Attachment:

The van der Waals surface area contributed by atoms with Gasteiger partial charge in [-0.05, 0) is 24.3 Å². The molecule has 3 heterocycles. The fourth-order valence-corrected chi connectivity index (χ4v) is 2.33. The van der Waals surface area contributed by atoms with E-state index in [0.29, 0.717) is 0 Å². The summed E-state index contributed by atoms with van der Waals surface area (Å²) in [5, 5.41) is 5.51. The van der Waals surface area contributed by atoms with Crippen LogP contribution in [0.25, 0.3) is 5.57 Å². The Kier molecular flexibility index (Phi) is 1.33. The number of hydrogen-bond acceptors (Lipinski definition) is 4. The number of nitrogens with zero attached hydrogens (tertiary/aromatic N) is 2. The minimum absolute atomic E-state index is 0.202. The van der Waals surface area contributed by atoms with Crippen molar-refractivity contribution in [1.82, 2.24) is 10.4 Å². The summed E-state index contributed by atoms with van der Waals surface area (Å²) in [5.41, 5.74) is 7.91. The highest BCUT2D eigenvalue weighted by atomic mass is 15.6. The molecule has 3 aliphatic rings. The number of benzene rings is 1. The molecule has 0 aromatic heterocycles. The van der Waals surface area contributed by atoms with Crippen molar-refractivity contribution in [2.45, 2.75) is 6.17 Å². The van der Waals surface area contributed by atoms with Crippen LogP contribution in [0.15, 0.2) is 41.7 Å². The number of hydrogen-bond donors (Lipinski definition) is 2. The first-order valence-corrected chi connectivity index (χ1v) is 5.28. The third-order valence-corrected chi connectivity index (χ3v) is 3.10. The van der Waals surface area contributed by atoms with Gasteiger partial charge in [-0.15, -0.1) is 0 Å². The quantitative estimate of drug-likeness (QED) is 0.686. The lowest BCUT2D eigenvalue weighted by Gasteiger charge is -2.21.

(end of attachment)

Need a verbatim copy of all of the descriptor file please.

The van der Waals surface area contributed by atoms with Gasteiger partial charge in [-0.05, 0) is 24.3 Å². The molecule has 3 heterocycles. The fourth-order valence-corrected chi connectivity index (χ4v) is 2.33. The van der Waals surface area contributed by atoms with E-state index in [0.29, 0.717) is 0 Å². The summed E-state index contributed by atoms with van der Waals surface area (Å²) in [5, 5.41) is 5.51. The van der Waals surface area contributed by atoms with Crippen LogP contribution in [0.25, 0.3) is 5.57 Å². The Kier molecular flexibility index (Phi) is 1.33. The number of hydrogen-bond acceptors (Lipinski definition) is 4. The number of nitrogens with zero attached hydrogens (tertiary/aromatic N) is 2. The minimum absolute atomic E-state index is 0.202. The van der Waals surface area contributed by atoms with Crippen molar-refractivity contribution in [1.82, 2.24) is 10.4 Å². The summed E-state index contributed by atoms with van der Waals surface area (Å²) in [5.41, 5.74) is 7.91. The highest BCUT2D eigenvalue weighted by atomic mass is 15.6. The molecule has 3 aliphatic rings. The number of benzene rings is 1. The molecule has 0 aromatic heterocycles. The van der Waals surface area contributed by atoms with Crippen molar-refractivity contribution in [2.45, 2.75) is 6.17 Å². The van der Waals surface area contributed by atoms with Crippen LogP contribution in [0.15, 0.2) is 41.7 Å². The number of hydrogen-bond donors (Lipinski definition) is 2. The first-order valence-corrected chi connectivity index (χ1v) is 5.28. The third-order valence-corrected chi connectivity index (χ3v) is 3.10. The van der Waals surface area contributed by atoms with Gasteiger partial charge in [-0.15, -0.1) is 0 Å². The quantitative estimate of drug-likeness (QED) is 0.686. The lowest BCUT2D eigenvalue weighted by Gasteiger charge is -2.21.